Methods developed in study of Yellowstone wolves may ultimately help improve predictions of wildlife responses to environmental changes in various ecosystems
A study of the wolves of Yellowstone National Park has improved predictions of how these animals will respond to environmental changes. The study, which was partially funded by the National Science Foundation, appears in the December 2, 2011 issue of Science.
The study, which is part of the Yellowstone Wolf Project, involved tracking changes in various characteristics of the wolves of Yellowstone National Park ever since these animals were reintroduced to the park in 1995. Some tracked characteristics–such as population size–are related to population ecology. Other tracked characteristics–such as coat color–are genetically determined through evolution.
The project also involved using a new model to compare the collected data on Yellowstone wolf characteristics to environmental conditions through the years covered by the study.
Conditions in the park during each year were defined along a continuum from “good years” to “bad years”–with good years more favorable to wolf survival than bad years.
Tim Coulson of Imperial College London, the lead author of the study, explains, “The novelty of the new model is that it looks at how the frequencies of changes in environmental conditions along the ‘good to bad’ year continuum simultaneously impact many wolf characteristics.”
Results indicate that:
For example, suppose environmental conditions in a “good year” helped increase the population size of Yellowstone wolves by increasing their survival rates. Also, suppose that a grey coat color would confer a survival advantage to wolves. Then, under those particular “good” conditions, an increase in the size of the wolf population would be expected to produce an increase in the prevalence of grey coats among the wolves.
By contrast, suppose that certain environmental conditions in a “good year” helped increase the population size of Yellowstone wolves by increasing the availability of their prey. Because the availability of prey and coat color are not related to one another, under those particular “good” conditions, an increase in the size of the wolf population would not be expected to produce an increase in the prevalence of grey coats among the wolves.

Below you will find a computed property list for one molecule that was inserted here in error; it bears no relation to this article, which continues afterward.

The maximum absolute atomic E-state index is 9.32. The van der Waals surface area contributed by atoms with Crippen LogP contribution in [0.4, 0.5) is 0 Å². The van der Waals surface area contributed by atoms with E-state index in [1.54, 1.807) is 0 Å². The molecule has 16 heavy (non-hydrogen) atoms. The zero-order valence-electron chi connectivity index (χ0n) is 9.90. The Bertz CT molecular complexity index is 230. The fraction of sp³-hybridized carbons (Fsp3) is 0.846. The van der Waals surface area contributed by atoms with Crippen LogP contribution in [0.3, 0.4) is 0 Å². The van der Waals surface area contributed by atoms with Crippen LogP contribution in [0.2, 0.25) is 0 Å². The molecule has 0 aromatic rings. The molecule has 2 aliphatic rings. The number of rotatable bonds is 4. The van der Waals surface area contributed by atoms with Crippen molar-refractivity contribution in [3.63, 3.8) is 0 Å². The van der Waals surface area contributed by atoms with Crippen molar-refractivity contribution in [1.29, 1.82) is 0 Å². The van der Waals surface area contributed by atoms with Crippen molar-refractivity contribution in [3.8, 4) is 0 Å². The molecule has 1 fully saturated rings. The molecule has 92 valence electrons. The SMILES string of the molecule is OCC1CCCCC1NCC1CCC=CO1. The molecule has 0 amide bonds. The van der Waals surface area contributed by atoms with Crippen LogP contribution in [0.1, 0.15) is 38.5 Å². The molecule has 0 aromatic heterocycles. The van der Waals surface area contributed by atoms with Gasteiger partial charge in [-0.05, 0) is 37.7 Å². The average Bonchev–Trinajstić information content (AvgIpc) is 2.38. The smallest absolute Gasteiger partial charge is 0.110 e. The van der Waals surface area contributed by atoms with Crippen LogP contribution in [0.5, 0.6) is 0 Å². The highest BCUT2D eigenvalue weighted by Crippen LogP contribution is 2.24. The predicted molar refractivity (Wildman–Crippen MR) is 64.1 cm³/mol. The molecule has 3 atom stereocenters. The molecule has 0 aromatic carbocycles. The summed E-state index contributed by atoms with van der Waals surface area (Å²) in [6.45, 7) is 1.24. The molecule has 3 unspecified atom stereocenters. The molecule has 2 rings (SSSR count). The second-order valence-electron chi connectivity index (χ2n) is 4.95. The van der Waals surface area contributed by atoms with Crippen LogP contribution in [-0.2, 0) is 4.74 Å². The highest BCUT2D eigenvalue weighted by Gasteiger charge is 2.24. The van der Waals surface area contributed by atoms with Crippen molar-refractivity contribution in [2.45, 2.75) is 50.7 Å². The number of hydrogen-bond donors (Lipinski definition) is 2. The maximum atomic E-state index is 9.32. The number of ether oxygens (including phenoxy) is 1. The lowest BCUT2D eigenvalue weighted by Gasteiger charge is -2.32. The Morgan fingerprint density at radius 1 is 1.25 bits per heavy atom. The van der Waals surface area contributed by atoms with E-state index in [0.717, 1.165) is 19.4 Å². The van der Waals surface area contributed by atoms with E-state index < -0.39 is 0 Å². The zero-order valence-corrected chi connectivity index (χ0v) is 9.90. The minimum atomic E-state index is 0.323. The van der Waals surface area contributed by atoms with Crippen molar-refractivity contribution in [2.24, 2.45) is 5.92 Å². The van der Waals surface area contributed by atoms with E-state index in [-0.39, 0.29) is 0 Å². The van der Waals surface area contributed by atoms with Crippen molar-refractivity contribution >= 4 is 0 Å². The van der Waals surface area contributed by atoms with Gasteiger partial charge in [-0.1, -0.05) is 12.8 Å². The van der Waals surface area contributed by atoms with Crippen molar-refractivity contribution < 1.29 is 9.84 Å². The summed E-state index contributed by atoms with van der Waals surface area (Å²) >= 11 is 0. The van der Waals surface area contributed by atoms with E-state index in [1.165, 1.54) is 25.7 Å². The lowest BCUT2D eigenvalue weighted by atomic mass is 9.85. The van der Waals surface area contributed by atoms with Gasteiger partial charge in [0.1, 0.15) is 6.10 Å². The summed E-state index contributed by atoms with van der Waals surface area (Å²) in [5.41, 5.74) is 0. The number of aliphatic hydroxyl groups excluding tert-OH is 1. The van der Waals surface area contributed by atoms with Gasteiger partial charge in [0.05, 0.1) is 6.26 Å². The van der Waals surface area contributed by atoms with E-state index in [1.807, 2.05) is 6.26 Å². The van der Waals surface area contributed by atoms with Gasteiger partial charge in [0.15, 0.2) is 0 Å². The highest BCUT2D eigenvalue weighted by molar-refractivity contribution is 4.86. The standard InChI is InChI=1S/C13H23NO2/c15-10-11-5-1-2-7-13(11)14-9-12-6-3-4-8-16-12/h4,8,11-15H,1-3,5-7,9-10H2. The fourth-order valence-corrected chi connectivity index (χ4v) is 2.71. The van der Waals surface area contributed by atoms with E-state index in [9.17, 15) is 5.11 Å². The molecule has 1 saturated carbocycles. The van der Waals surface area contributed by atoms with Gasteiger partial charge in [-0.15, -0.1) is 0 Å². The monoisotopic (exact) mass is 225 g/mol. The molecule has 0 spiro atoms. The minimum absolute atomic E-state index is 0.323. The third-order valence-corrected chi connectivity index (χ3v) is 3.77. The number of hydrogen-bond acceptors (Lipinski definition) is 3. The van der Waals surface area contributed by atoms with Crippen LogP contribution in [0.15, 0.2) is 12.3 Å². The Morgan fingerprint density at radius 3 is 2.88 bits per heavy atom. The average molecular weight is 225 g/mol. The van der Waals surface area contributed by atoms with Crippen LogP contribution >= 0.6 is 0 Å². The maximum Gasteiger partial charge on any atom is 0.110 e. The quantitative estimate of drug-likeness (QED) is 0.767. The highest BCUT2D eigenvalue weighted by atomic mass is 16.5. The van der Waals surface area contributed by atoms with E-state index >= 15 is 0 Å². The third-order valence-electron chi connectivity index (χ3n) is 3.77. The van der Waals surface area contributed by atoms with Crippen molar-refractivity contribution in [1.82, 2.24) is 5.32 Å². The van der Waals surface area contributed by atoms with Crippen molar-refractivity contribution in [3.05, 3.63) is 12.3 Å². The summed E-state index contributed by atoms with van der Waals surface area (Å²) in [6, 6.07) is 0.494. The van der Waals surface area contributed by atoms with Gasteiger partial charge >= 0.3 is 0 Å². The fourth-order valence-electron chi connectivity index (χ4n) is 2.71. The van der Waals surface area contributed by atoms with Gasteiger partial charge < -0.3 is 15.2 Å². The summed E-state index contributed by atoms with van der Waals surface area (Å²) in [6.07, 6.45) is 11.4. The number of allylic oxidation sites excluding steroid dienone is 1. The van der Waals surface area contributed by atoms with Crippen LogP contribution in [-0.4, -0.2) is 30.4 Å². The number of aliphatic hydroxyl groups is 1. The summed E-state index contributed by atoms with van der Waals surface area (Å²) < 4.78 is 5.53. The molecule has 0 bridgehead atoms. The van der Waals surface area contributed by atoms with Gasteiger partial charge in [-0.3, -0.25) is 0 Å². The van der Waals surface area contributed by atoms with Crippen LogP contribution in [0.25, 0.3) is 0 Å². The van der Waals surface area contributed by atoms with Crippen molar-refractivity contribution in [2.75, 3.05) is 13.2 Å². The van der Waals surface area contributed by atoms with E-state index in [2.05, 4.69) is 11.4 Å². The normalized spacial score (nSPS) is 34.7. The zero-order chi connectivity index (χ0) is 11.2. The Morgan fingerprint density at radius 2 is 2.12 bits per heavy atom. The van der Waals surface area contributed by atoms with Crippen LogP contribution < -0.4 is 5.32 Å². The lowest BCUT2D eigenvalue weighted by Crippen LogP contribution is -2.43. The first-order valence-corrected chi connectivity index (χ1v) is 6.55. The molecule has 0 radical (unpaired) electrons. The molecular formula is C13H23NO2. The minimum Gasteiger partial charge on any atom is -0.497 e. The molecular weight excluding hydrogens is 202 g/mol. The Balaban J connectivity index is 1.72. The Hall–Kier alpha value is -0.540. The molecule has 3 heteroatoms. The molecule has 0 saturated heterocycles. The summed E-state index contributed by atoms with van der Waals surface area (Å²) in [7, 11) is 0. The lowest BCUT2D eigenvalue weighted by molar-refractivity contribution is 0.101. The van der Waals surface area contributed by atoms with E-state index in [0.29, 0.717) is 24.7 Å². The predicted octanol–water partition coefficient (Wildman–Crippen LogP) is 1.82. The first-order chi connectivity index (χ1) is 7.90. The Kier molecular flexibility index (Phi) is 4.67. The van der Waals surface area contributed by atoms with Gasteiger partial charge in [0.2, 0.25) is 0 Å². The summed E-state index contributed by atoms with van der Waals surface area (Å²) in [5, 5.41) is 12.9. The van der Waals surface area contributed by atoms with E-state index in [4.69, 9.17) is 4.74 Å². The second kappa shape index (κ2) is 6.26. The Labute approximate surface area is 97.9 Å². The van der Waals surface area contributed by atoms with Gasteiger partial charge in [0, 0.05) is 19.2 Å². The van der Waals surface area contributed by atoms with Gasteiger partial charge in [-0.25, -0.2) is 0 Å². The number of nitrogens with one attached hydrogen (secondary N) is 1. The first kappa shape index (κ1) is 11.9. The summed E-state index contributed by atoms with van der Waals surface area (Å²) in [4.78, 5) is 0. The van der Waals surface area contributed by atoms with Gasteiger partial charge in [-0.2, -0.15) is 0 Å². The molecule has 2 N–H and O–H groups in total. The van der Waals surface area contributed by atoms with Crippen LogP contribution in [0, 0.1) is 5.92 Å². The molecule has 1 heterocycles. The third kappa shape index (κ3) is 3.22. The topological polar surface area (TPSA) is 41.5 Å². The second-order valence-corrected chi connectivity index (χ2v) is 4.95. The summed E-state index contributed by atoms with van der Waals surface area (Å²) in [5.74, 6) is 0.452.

Coulson says that increasing the specificity of the model’s predictions requires collecting more data on the ecological and evolutionary responses of Yellowstone’s wolves to various environmental conditions and on the relationships of these responses to one another.
As part of this effort, the Yellowstone Wolf Project research team is currently studying the differential impacts of various environmental changes on ecological and evolutionary characteristics of Yellowstone wolves during various stages of their life cycles. The team is also working to identify the types of environmental conditions–such as the sizes of various populations of prey species and the amount and residence time of snow on the ground–that define good, bad and intermediary years for wolves.
The researchers hope that the once the methods developed through this study are refined, they may be applicable to other types of species, such as insects or crop pests, that live in other types of ecosystems.
What’s more, Coulson suggests that these methods may ultimately help answer questions about human populations. As just one example, the methods developed through this study might ultimately be used to help predict the impacts of the ongoing obesity epidemic on survival and fertility rates and the resulting influence of those variables on the growth rate of selected human populations.